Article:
Thinking of putting in a backup generator for your home? Do it for the peace of mind, but don’t tell yourself it’s an “investment.” In reality, putting in a backup generator has one of the lowest returns on investment of any improvement you can make to your home. According to home improvement cost data from Remodeling magazinezfbzcuyqsybrvyararsyawfcfawwursr, adding a backup generator to your home costs an average of $11,410, but when you sell your home you’ll only be able to recoup an average of $6,014.

The 53 percent return on a backup generator is among the lowest-performing home improvements with respect to return on investment. Of course, not all cities are equal when it comes to return on investment of various home improvement projects. In Seattle, where few storms knock out power for more than a day and mild weather rarely requires air conditioning, backup generators return just 46 percent. But in Miami, where hurricanes are a common concern and summer temperatures are sweltering, installing a backup generator returns an average of 96 percent.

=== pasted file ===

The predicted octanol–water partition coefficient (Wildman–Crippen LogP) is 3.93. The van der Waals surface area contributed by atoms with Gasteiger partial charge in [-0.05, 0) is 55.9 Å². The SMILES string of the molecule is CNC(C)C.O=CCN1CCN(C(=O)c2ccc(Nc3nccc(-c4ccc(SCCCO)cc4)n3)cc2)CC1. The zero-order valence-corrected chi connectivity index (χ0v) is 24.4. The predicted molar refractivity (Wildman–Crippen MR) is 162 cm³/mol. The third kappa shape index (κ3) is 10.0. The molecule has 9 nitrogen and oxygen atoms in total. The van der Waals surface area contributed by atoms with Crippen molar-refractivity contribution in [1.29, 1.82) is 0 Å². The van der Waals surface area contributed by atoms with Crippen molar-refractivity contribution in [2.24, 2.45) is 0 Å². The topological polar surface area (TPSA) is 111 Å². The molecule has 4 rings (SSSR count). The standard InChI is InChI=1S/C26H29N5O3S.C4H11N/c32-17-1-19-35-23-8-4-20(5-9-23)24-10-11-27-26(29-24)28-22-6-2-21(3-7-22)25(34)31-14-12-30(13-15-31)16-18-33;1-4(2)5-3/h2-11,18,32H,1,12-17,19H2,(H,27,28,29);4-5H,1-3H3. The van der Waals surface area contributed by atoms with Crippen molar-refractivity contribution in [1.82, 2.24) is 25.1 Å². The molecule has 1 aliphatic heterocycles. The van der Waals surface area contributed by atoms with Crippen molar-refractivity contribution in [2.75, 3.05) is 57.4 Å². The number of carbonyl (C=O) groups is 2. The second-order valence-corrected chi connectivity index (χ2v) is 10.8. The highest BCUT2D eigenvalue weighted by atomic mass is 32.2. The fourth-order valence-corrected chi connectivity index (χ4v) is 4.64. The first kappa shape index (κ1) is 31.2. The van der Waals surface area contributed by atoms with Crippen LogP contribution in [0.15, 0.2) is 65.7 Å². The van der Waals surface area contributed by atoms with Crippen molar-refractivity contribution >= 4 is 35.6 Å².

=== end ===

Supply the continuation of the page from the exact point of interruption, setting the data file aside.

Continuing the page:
Even if it’s not a good financial investment, installing a backup generator can be a great functional upgrade for your home. In many parts of the country the severe storms that frequently knock out power happen during the coldest months of the year. If your home has electric heat, installing a backup generator will allow you to stay warm until the utility company gets things back in order. Adding an automatic backup generator to your home is no walk in the park. High-current electrical connections, an automatic transfer switch, and proper placement of the generator are just a few of the things that come into play. Experienced professionals know how to upgrade your home safely and in compliance with all of the local codes.

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Top image credit: Witt Construction